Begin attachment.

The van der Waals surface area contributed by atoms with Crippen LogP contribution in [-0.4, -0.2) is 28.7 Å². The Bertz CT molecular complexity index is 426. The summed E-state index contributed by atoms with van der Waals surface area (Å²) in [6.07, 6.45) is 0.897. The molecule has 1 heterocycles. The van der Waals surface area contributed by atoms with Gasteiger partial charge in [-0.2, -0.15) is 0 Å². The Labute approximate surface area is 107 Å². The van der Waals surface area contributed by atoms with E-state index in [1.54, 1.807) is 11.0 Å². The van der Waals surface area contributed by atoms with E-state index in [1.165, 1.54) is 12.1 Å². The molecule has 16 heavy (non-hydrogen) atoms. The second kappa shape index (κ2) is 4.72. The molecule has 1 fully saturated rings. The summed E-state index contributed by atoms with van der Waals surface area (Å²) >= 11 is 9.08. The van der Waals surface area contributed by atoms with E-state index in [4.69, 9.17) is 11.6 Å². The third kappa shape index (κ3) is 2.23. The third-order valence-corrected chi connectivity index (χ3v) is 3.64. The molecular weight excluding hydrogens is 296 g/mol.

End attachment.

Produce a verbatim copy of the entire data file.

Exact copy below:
The van der Waals surface area contributed by atoms with Crippen LogP contribution in [-0.4, -0.2) is 28.7 Å². The Bertz CT molecular complexity index is 426. The summed E-state index contributed by atoms with van der Waals surface area (Å²) in [6.07, 6.45) is 0.897. The molecule has 1 heterocycles. The van der Waals surface area contributed by atoms with Gasteiger partial charge in [-0.2, -0.15) is 0 Å². The Labute approximate surface area is 107 Å². The van der Waals surface area contributed by atoms with E-state index in [1.54, 1.807) is 11.0 Å². The van der Waals surface area contributed by atoms with E-state index in [1.165, 1.54) is 12.1 Å². The molecule has 16 heavy (non-hydrogen) atoms. The second kappa shape index (κ2) is 4.72. The molecule has 1 fully saturated rings. The summed E-state index contributed by atoms with van der Waals surface area (Å²) >= 11 is 9.08. The van der Waals surface area contributed by atoms with E-state index in [4.69, 9.17) is 11.6 Å². The third kappa shape index (κ3) is 2.23. The third-order valence-corrected chi connectivity index (χ3v) is 3.64. The molecular weight excluding hydrogens is 296 g/mol.